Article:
Achieving high levels of accuracy between predicted and actual performance is a critical goal for any team doing advanced chip design. Getting what you expect from manufacturing can cut design time, improve cost margins, decrease time to market and generally improve overall success for the project. Achieving this goal is not easy. Many design and calibration steps must be executed flawlessly. There was a panel devoted to this topic at the recent DesignCon in Santa Clara, CA. Experts looked at the problem from several different perspectives, including accuracy and calibration, design methodology and putting results to work in real products. Read on to learn more – can correlation between simulation and measurement be achieved for advanced designs?

The Panel

The DesignCon panel was entitled, Extreme Confidence Simulation for 400-800G Signal Integrity Design. The event was organized by Wild River Technology, a supplier of products and services for advanced signal integrity design.

Panelists spanned targeted support for advanced signal integrity designs, overall design methodology and the development of products that require advanced signal integrity. Here is a summary of the team that presented – an impressive group with substantial credentials.

Cathy Liu, Distinguished Engineer, Broadcom

Cathy Ye Liu currently heads up Broadcom SerDes architecture and modeling group. Since 2002, she has been working on high-speed transceiver solutions. Previously she has developed read channel and mobile digital TV receiver solutions.

Gary Lytle, Product Management Director, Cadence

Gary leads product strategy, positioning, sales enablement and demand generation for Cadence electromagnetic simulation technologies. He has held may positions in the RF and Simulation industry, including Technical Director with ANSYS, Inc, Lead Antenna Design Engineer with Dielectric Communications, Combat Systems Engineer with General Dynamics and Engineering Manager with Amphenol.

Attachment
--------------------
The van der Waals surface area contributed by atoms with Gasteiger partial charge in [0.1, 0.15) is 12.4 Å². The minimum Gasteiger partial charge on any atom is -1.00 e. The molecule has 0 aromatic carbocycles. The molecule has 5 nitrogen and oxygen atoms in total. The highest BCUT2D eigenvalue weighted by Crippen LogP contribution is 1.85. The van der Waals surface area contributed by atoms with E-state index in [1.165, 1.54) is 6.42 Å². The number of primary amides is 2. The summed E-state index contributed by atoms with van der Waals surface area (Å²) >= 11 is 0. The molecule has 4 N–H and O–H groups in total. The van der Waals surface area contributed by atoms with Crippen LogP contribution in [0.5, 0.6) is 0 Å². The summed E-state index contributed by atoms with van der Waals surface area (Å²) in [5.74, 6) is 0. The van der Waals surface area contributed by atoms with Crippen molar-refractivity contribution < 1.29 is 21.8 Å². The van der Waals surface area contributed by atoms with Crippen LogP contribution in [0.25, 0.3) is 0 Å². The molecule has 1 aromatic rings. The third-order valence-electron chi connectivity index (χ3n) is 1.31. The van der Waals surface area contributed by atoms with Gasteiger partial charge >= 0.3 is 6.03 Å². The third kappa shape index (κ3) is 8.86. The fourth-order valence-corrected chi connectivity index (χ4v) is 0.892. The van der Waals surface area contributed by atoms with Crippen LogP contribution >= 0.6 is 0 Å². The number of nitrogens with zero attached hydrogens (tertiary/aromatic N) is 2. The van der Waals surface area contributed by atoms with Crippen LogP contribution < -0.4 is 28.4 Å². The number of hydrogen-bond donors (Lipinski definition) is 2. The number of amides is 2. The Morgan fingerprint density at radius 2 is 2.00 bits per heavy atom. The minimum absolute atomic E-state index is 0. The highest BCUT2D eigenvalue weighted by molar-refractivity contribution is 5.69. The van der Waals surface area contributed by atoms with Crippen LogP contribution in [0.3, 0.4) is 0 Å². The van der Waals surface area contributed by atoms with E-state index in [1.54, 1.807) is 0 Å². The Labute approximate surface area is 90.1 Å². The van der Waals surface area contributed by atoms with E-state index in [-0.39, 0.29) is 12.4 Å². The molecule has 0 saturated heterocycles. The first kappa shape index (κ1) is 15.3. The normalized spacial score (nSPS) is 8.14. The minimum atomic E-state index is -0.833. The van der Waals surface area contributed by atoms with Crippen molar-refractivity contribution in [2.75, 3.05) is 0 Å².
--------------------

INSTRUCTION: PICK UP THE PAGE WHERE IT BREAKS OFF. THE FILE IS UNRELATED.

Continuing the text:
Scott McMorrow, Strategic Technologist, Samtec

Scott currently serves as a Strategic Technologist for Samtec, Inc. As a consultant for many years, Scott has helped many companies develop high performance products, while training signal integrity engineers. He is a frequent author and spokesperson for Samtec.

Al Neves, Founder & Chief Technology Officer, Wild River Technology

Al has over 39 years of experience in the design and application development of semiconductor products, capital equipment design focused on jitter and signal integrity analysis. He has successfully been involved with numerous business developments and startup activity for the last 17 years. Al focuses on measure-based model development, ultra-high signal integrity serial link characterization test fixtures, high-speed test fixture design, and platforms for material identification and measurement-simulation to 110 GHz.

Jim Weaver, Senior Design & Signal Integrity Engineer, Arista Networks

Jim is responsible for design and analysis of large switches for cloud computing and high bit rate serial links. Jim has over 40 years of experience in system design, including 20 years of signal integrity experience, and is heavily involved with IEEE802.3dj electrical specification work.

Todd Westerhoff, High-Speed Design Product Marketing at Siemens EDA